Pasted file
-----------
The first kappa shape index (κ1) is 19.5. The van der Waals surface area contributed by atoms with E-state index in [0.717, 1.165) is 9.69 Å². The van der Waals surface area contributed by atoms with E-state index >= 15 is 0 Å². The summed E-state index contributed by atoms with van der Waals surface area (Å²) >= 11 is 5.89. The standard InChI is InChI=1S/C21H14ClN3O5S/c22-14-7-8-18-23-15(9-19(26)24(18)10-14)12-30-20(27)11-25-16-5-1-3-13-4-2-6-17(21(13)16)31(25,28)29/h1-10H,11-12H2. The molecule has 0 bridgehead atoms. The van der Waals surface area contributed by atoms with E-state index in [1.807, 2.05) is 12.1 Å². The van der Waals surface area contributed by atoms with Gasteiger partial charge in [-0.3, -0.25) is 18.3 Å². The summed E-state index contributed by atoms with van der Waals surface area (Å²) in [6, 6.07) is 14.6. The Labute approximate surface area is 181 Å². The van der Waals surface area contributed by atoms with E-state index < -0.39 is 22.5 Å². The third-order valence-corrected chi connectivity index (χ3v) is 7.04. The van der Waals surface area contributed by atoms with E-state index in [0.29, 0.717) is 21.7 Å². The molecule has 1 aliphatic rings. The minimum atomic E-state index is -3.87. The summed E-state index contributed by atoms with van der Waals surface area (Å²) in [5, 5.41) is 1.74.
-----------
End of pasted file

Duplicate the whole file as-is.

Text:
The first kappa shape index (κ1) is 19.5. The van der Waals surface area contributed by atoms with E-state index in [0.717, 1.165) is 9.69 Å². The van der Waals surface area contributed by atoms with E-state index >= 15 is 0 Å². The summed E-state index contributed by atoms with van der Waals surface area (Å²) >= 11 is 5.89. The standard InChI is InChI=1S/C21H14ClN3O5S/c22-14-7-8-18-23-15(9-19(26)24(18)10-14)12-30-20(27)11-25-16-5-1-3-13-4-2-6-17(21(13)16)31(25,28)29/h1-10H,11-12H2. The molecule has 0 bridgehead atoms. The van der Waals surface area contributed by atoms with E-state index in [1.807, 2.05) is 12.1 Å². The van der Waals surface area contributed by atoms with Gasteiger partial charge in [-0.3, -0.25) is 18.3 Å². The summed E-state index contributed by atoms with van der Waals surface area (Å²) in [6, 6.07) is 14.6. The Labute approximate surface area is 181 Å². The van der Waals surface area contributed by atoms with E-state index < -0.39 is 22.5 Å². The third-order valence-corrected chi connectivity index (χ3v) is 7.04. The van der Waals surface area contributed by atoms with E-state index in [0.29, 0.717) is 21.7 Å². The molecule has 1 aliphatic rings. The minimum atomic E-state index is -3.87. The summed E-state index contributed by atoms with van der Waals surface area (Å²) in [5, 5.41) is 1.74.